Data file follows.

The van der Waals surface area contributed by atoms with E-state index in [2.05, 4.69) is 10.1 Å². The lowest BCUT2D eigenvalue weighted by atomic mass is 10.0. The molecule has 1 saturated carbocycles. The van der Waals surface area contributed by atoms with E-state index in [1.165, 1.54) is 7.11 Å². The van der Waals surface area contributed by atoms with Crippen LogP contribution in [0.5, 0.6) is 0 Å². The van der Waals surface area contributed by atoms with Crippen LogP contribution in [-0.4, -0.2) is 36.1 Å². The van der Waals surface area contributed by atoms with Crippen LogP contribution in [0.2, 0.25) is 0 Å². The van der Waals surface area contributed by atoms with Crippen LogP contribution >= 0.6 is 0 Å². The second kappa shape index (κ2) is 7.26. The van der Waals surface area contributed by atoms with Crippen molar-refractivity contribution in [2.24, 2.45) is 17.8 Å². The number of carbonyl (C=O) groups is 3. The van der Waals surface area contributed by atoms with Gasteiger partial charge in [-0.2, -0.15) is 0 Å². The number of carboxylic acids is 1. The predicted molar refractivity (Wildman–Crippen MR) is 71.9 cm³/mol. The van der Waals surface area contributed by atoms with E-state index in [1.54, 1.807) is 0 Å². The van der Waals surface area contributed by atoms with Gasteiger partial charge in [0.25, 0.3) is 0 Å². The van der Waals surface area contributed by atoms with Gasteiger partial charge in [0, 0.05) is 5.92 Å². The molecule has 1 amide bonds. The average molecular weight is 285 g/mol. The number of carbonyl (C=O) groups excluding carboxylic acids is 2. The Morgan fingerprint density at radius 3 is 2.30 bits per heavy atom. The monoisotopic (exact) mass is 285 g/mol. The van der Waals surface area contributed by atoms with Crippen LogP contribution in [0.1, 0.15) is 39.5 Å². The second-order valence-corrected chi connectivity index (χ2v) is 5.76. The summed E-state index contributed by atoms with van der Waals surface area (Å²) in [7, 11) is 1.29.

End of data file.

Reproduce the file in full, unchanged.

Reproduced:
The van der Waals surface area contributed by atoms with E-state index in [2.05, 4.69) is 10.1 Å². The lowest BCUT2D eigenvalue weighted by atomic mass is 10.0. The molecule has 1 saturated carbocycles. The van der Waals surface area contributed by atoms with E-state index in [1.165, 1.54) is 7.11 Å². The van der Waals surface area contributed by atoms with Crippen LogP contribution in [0.5, 0.6) is 0 Å². The van der Waals surface area contributed by atoms with Crippen LogP contribution in [-0.4, -0.2) is 36.1 Å². The van der Waals surface area contributed by atoms with Crippen LogP contribution in [0.2, 0.25) is 0 Å². The van der Waals surface area contributed by atoms with Crippen LogP contribution >= 0.6 is 0 Å². The second kappa shape index (κ2) is 7.26. The van der Waals surface area contributed by atoms with Crippen molar-refractivity contribution in [2.24, 2.45) is 17.8 Å². The number of carbonyl (C=O) groups is 3. The van der Waals surface area contributed by atoms with Gasteiger partial charge in [-0.2, -0.15) is 0 Å². The number of carboxylic acids is 1. The predicted molar refractivity (Wildman–Crippen MR) is 71.9 cm³/mol. The van der Waals surface area contributed by atoms with E-state index in [1.54, 1.807) is 0 Å². The van der Waals surface area contributed by atoms with Gasteiger partial charge in [0.25, 0.3) is 0 Å². The van der Waals surface area contributed by atoms with Gasteiger partial charge in [0, 0.05) is 5.92 Å². The molecule has 1 amide bonds. The average molecular weight is 285 g/mol. The number of carbonyl (C=O) groups excluding carboxylic acids is 2. The Morgan fingerprint density at radius 3 is 2.30 bits per heavy atom. The monoisotopic (exact) mass is 285 g/mol. The van der Waals surface area contributed by atoms with Crippen LogP contribution in [0.1, 0.15) is 39.5 Å². The second-order valence-corrected chi connectivity index (χ2v) is 5.76. The summed E-state index contributed by atoms with van der Waals surface area (Å²) in [7, 11) is 1.29.